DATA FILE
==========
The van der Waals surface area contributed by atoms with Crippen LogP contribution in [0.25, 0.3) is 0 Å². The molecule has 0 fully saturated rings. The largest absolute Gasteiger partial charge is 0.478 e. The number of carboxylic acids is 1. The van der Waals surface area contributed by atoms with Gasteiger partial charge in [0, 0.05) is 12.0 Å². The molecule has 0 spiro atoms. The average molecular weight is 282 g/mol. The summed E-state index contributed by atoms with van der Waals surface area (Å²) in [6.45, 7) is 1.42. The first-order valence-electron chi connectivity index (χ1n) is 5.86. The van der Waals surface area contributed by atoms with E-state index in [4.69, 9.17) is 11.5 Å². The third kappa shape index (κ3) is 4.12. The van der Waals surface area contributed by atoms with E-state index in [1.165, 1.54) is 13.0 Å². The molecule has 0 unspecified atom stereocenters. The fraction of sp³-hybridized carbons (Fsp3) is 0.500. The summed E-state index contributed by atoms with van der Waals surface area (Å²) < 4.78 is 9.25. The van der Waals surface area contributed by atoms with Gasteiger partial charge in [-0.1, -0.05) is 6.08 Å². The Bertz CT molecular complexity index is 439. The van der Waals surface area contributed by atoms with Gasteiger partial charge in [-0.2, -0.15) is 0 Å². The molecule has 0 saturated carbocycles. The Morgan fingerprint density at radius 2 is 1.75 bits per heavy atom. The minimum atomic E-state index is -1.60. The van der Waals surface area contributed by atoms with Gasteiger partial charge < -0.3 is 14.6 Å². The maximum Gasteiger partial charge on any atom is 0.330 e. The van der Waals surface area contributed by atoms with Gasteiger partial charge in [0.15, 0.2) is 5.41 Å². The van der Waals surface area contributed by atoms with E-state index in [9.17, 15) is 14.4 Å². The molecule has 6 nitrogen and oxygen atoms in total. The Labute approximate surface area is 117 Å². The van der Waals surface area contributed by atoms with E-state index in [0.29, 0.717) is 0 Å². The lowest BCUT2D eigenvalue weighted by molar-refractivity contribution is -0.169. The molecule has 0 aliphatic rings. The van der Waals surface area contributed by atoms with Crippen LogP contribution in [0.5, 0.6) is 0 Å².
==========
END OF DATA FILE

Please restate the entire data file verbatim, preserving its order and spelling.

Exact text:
The van der Waals surface area contributed by atoms with Crippen LogP contribution in [0.25, 0.3) is 0 Å². The molecule has 0 fully saturated rings. The largest absolute Gasteiger partial charge is 0.478 e. The number of carboxylic acids is 1. The van der Waals surface area contributed by atoms with Gasteiger partial charge in [0, 0.05) is 12.0 Å². The molecule has 0 spiro atoms. The average molecular weight is 282 g/mol. The summed E-state index contributed by atoms with van der Waals surface area (Å²) in [6.45, 7) is 1.42. The first-order valence-electron chi connectivity index (χ1n) is 5.86. The van der Waals surface area contributed by atoms with E-state index in [4.69, 9.17) is 11.5 Å². The third kappa shape index (κ3) is 4.12. The van der Waals surface area contributed by atoms with E-state index in [1.165, 1.54) is 13.0 Å². The molecule has 0 unspecified atom stereocenters. The fraction of sp³-hybridized carbons (Fsp3) is 0.500. The summed E-state index contributed by atoms with van der Waals surface area (Å²) < 4.78 is 9.25. The van der Waals surface area contributed by atoms with Gasteiger partial charge in [-0.1, -0.05) is 6.08 Å². The Bertz CT molecular complexity index is 439. The van der Waals surface area contributed by atoms with Gasteiger partial charge in [-0.2, -0.15) is 0 Å². The molecule has 0 saturated carbocycles. The Morgan fingerprint density at radius 2 is 1.75 bits per heavy atom. The minimum atomic E-state index is -1.60. The van der Waals surface area contributed by atoms with Gasteiger partial charge < -0.3 is 14.6 Å². The maximum Gasteiger partial charge on any atom is 0.330 e. The van der Waals surface area contributed by atoms with Gasteiger partial charge in [0.15, 0.2) is 5.41 Å². The van der Waals surface area contributed by atoms with E-state index in [9.17, 15) is 14.4 Å². The molecule has 6 nitrogen and oxygen atoms in total. The Labute approximate surface area is 117 Å². The van der Waals surface area contributed by atoms with E-state index in [0.29, 0.717) is 0 Å². The lowest BCUT2D eigenvalue weighted by molar-refractivity contribution is -0.169. The molecule has 0 aliphatic rings. The van der Waals surface area contributed by atoms with Crippen LogP contribution in [0.5, 0.6) is 0 Å².